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Past the look: What is demisexuality?

love-560783_1280One thing that has bothered me for a while when it comes to LGBT+ spaces is that they are primarily focused on bars and clubs: spaces revolving around alcohol and casual sex. For me, as someone who doesn’t drink, they are only places I would go if I was with a larger group of queer friends. Outside of that however, it is rare that I come across somewhere that is both queer and casual that I would like to spend my weekends.

I have recently been doing some research on the asexual (ace) and aromantic (aro) communities that are included within the LGBT+ umbrella but are very often ignored. One main difficulty the ace community faces is people rebranding the “A” in LGBTQIA as being for allies and not asexuals. This erases them even further as they are replaced by non-queer representation, which is exactly, not, the point.

The problem with LGBT+ spaces being hypersexualised means that queer ace people could feel uncomfortable or unwelcome in queer spaces due to the heavy focus on indulging in casual sexual behaviour, which is totally fine and awesome if you are into that sort of thing, but if you aren’t it leaves you in the cold as to where to find queer spaces and likeminded queer individuals. This oversexualisation of queerness and queer spaces also means that asexuals get forgotten and are sometimes not seen as being “queer enough” to be part of the community. Which is something that to bisexuals sounds strangely familiar…
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"No grey areas": The Biscuit guide to BDSM

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"Is she lesbian or bi?": When TV characters put us at war


“A female character engaging in sexual behaviour with a female is often labeled lesbian by the lesbian community and bi by the bi community”

Recently I have been feeling a tension between people in the LGBT community, online especially, due to the (lack of) representation in the media of non-heterosexual female sexuality and the increasing desperation within the LGBT to see valid representation of alternative sexualities. The fact of the matter is, writers are scared of being open about the sexuality of their characters for fear of a backlash (or are simply as ignorant as the rest), and this ambiguity leaves the LGBT community both unsatisfied and at war with each other to snatch up the limited representation available. For example, a female character (who might have previously had relationships with male characters on the show) engaging in sexual behaviour with a female is labeled lesbian by the lesbian community,… Continue reading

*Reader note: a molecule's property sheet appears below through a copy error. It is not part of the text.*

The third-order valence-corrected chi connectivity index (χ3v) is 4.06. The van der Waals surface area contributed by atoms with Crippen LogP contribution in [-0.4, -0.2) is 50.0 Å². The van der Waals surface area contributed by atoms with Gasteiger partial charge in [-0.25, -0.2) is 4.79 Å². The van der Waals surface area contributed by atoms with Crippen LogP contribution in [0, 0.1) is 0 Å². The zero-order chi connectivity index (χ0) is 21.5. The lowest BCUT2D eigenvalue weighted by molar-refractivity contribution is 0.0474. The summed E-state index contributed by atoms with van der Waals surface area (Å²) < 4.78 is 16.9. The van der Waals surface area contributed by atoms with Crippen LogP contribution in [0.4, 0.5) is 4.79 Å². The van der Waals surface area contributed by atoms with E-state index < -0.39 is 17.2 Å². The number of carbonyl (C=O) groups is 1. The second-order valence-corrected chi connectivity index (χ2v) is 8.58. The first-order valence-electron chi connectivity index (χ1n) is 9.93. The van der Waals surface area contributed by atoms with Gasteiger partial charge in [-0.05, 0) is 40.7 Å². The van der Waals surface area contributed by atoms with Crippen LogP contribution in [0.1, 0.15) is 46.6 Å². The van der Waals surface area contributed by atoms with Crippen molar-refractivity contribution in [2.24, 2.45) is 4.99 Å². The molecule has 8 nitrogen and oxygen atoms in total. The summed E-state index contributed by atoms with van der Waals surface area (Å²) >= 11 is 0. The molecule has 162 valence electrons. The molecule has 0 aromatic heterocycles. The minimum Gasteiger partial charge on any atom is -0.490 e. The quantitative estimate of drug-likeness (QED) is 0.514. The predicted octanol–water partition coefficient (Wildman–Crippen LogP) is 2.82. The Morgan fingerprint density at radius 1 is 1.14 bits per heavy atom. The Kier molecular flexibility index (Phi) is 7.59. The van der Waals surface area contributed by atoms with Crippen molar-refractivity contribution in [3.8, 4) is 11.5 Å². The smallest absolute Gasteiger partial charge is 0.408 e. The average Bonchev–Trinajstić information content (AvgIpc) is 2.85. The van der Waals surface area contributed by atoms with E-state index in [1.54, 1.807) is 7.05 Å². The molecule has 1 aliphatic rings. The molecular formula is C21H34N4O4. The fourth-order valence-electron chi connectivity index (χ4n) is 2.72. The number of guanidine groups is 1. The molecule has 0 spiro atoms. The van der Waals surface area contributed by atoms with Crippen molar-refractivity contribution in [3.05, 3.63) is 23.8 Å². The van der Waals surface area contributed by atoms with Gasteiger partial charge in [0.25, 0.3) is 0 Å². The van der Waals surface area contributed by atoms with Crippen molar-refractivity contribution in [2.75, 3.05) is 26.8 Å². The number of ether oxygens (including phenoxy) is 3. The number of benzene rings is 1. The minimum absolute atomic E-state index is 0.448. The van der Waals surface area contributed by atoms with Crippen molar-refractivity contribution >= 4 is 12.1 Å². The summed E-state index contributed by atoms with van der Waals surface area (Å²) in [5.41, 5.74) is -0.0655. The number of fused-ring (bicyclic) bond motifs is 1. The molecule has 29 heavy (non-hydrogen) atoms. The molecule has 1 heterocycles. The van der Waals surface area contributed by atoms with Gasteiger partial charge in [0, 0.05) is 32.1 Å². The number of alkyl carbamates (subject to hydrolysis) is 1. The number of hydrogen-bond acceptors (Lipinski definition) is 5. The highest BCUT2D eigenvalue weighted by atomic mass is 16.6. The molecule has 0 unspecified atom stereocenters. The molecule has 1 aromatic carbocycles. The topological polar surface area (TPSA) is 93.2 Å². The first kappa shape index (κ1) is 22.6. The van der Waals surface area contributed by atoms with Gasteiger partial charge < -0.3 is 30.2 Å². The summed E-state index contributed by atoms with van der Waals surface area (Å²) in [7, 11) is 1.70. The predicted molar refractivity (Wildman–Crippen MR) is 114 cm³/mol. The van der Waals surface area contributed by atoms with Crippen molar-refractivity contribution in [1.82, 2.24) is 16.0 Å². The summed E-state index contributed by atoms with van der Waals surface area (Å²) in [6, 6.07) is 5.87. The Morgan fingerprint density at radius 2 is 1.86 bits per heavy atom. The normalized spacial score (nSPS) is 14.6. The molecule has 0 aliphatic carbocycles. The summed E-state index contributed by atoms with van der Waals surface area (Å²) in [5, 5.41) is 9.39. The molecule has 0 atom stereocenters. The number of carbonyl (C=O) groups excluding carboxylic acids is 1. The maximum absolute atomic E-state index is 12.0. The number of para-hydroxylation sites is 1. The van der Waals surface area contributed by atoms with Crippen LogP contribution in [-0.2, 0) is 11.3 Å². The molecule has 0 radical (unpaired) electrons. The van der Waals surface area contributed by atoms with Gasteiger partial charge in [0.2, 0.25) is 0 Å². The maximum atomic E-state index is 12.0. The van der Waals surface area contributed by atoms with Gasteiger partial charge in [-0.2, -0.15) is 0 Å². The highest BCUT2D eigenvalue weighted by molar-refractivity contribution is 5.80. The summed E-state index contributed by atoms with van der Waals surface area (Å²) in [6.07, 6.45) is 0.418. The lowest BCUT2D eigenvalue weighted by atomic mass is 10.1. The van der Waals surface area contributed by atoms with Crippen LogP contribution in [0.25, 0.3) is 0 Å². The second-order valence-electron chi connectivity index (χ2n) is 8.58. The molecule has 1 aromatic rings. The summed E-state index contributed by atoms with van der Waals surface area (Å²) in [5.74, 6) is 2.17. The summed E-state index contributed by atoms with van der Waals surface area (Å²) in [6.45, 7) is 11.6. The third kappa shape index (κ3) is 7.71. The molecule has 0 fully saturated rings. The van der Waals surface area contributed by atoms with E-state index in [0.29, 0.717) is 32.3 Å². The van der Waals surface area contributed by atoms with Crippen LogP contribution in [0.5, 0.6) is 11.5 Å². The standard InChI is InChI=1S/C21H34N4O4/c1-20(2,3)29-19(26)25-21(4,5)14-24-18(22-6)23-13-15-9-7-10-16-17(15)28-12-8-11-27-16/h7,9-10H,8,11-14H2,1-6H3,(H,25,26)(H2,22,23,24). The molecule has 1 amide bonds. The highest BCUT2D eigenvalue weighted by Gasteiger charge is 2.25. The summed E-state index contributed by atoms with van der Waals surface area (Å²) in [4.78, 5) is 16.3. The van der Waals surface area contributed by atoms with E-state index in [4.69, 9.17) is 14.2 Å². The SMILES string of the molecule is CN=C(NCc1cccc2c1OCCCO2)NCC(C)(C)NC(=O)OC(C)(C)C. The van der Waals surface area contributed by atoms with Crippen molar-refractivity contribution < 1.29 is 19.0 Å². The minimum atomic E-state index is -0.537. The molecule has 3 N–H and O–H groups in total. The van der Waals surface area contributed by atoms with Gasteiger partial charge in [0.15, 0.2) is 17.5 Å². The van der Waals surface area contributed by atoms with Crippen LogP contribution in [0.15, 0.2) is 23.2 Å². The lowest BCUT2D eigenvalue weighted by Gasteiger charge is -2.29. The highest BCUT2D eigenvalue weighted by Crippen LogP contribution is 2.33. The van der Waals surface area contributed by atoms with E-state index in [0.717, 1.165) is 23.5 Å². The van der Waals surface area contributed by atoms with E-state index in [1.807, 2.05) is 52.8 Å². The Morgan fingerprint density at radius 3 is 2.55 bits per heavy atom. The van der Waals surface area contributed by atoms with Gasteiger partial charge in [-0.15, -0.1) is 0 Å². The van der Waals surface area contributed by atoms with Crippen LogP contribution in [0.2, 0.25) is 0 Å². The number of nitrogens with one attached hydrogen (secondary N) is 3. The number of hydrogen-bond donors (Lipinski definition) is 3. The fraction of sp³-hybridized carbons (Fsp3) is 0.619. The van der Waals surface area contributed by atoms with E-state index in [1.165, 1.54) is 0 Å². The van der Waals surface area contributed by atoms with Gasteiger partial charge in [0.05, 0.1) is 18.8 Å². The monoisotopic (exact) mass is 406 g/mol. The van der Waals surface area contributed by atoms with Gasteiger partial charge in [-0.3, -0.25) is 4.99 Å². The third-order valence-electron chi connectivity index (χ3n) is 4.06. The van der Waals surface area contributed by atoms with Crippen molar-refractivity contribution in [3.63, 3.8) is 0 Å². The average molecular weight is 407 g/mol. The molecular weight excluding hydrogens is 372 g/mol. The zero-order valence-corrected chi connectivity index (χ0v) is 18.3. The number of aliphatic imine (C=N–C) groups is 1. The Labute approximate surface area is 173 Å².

Beyond the bi-nary: Gendered bisexuality


“Intersections between and inclusion of different people within the bisexual community need vital attention”

We live in a culture that normally limits the way we express ourselves by pushing half of us into the gendered box of “man” or “male” and the other half of us into the opposite (and generally not equal) gendered box of “woman” or “female”. This means when we meet someone whose gender presentation cannot be interpreted into these two categories it causes a social anxiety that at best leads to stares and whispers and at worst can end in the death of a person. Recently I attended a transgender awareness day event that only highlighted the violence we as a society enact upon trans and non-binary people who don’t squeeze themselves into these limiting gendered boxes. There are a whole range of gender identities separate from male and female as well as a range of… Continue reading

"But bi means two"… and other reasons why we should change the conversation

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“We need to move beyond the ‘bisexual 101’ format that most bi events seem to follow”

There are many, many reasons to be frustrated as a bisexual woman who is politically and actively aware within the queer community. Be it dudebros who wandered into queer spaces asking for sexual performances, members of the LGBT community denying your existence or the endless, endless battle against the biphobic language police who LOVE to tell you how you reinforce the gender binary, despite your current sexual partners or the existence of non binary bisexuals. However, one frustration that has been raising its ugly head to me recently is my realization that most of the past bisexual specific events I have attended, including one I organized myself, have been, whether or not they were advertised this way, a bisexual 101 where I, and other bisexuals, have sat through the standard “definitions”, “myths” and “erasure”… Continue reading